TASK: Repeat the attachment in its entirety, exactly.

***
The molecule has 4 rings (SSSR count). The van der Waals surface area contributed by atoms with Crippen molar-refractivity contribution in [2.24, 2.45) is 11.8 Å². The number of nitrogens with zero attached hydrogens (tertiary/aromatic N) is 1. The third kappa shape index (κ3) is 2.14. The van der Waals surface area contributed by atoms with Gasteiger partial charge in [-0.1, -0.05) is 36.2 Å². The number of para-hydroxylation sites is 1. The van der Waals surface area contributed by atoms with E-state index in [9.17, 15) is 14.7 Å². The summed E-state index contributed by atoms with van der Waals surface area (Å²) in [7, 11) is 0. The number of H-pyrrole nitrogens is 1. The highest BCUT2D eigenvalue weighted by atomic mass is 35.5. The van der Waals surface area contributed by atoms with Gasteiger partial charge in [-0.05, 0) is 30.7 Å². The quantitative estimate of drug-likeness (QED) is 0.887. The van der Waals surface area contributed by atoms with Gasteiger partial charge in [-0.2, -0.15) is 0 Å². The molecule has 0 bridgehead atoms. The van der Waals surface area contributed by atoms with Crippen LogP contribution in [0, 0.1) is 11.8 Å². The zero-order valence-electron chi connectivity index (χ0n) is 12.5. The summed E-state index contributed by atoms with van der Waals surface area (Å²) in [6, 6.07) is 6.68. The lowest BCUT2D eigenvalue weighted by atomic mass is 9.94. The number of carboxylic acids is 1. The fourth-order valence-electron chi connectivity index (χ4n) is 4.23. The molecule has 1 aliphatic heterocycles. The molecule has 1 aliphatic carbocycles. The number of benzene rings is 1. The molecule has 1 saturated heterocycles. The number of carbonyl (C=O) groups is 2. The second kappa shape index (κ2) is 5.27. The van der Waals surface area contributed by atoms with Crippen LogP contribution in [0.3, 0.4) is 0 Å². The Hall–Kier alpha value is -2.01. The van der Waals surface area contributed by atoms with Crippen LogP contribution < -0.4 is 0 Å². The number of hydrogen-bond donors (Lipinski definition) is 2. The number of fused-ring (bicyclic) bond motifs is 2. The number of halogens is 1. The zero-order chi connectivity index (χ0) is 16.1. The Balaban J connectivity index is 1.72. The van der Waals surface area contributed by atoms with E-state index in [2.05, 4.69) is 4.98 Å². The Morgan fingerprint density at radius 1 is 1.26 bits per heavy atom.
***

The molecule has 4 rings (SSSR count). The van der Waals surface area contributed by atoms with Crippen molar-refractivity contribution in [2.24, 2.45) is 11.8 Å². The number of nitrogens with zero attached hydrogens (tertiary/aromatic N) is 1. The third kappa shape index (κ3) is 2.14. The van der Waals surface area contributed by atoms with Gasteiger partial charge in [-0.1, -0.05) is 36.2 Å². The number of para-hydroxylation sites is 1. The van der Waals surface area contributed by atoms with E-state index in [9.17, 15) is 14.7 Å². The summed E-state index contributed by atoms with van der Waals surface area (Å²) in [7, 11) is 0. The number of H-pyrrole nitrogens is 1. The highest BCUT2D eigenvalue weighted by atomic mass is 35.5. The van der Waals surface area contributed by atoms with Gasteiger partial charge in [-0.05, 0) is 30.7 Å². The quantitative estimate of drug-likeness (QED) is 0.887. The van der Waals surface area contributed by atoms with Gasteiger partial charge in [-0.2, -0.15) is 0 Å². The molecule has 0 bridgehead atoms. The van der Waals surface area contributed by atoms with Crippen LogP contribution in [0, 0.1) is 11.8 Å². The zero-order valence-electron chi connectivity index (χ0n) is 12.5. The summed E-state index contributed by atoms with van der Waals surface area (Å²) in [6, 6.07) is 6.68. The lowest BCUT2D eigenvalue weighted by atomic mass is 9.94. The number of carboxylic acids is 1. The fourth-order valence-electron chi connectivity index (χ4n) is 4.23. The molecule has 1 aliphatic heterocycles. The molecule has 1 aliphatic carbocycles. The number of benzene rings is 1. The molecule has 1 saturated heterocycles. The number of carbonyl (C=O) groups is 2. The second kappa shape index (κ2) is 5.27. The van der Waals surface area contributed by atoms with Crippen LogP contribution in [0.3, 0.4) is 0 Å². The Hall–Kier alpha value is -2.01. The van der Waals surface area contributed by atoms with Crippen LogP contribution < -0.4 is 0 Å². The number of hydrogen-bond donors (Lipinski definition) is 2. The number of fused-ring (bicyclic) bond motifs is 2. The number of halogens is 1. The zero-order chi connectivity index (χ0) is 16.1. The Balaban J connectivity index is 1.72. The van der Waals surface area contributed by atoms with E-state index in [2.05, 4.69) is 4.98 Å². The Morgan fingerprint density at radius 1 is 1.26 bits per heavy atom.